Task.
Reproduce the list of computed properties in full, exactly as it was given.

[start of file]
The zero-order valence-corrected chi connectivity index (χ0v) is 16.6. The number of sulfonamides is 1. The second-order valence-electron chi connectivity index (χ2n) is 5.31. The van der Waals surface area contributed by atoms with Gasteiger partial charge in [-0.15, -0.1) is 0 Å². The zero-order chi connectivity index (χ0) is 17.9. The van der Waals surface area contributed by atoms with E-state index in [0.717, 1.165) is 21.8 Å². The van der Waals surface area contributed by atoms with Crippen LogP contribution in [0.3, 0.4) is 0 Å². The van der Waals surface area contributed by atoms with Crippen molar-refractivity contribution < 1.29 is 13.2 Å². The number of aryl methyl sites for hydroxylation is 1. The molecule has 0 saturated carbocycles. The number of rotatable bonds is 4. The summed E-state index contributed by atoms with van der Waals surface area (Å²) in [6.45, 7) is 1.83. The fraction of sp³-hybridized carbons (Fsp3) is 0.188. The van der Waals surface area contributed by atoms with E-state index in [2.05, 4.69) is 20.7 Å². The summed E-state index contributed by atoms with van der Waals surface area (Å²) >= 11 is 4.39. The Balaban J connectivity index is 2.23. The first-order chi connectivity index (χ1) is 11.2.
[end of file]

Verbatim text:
The zero-order valence-corrected chi connectivity index (χ0v) is 16.6. The number of sulfonamides is 1. The second-order valence-electron chi connectivity index (χ2n) is 5.31. The van der Waals surface area contributed by atoms with Gasteiger partial charge in [-0.15, -0.1) is 0 Å². The zero-order chi connectivity index (χ0) is 17.9. The van der Waals surface area contributed by atoms with E-state index in [0.717, 1.165) is 21.8 Å². The van der Waals surface area contributed by atoms with Crippen LogP contribution in [0.3, 0.4) is 0 Å². The van der Waals surface area contributed by atoms with Crippen molar-refractivity contribution < 1.29 is 13.2 Å². The number of aryl methyl sites for hydroxylation is 1. The molecule has 0 saturated carbocycles. The number of rotatable bonds is 4. The summed E-state index contributed by atoms with van der Waals surface area (Å²) in [6.45, 7) is 1.83. The fraction of sp³-hybridized carbons (Fsp3) is 0.188. The van der Waals surface area contributed by atoms with E-state index in [2.05, 4.69) is 20.7 Å². The summed E-state index contributed by atoms with van der Waals surface area (Å²) >= 11 is 4.39. The Balaban J connectivity index is 2.23. The first-order chi connectivity index (χ1) is 11.2.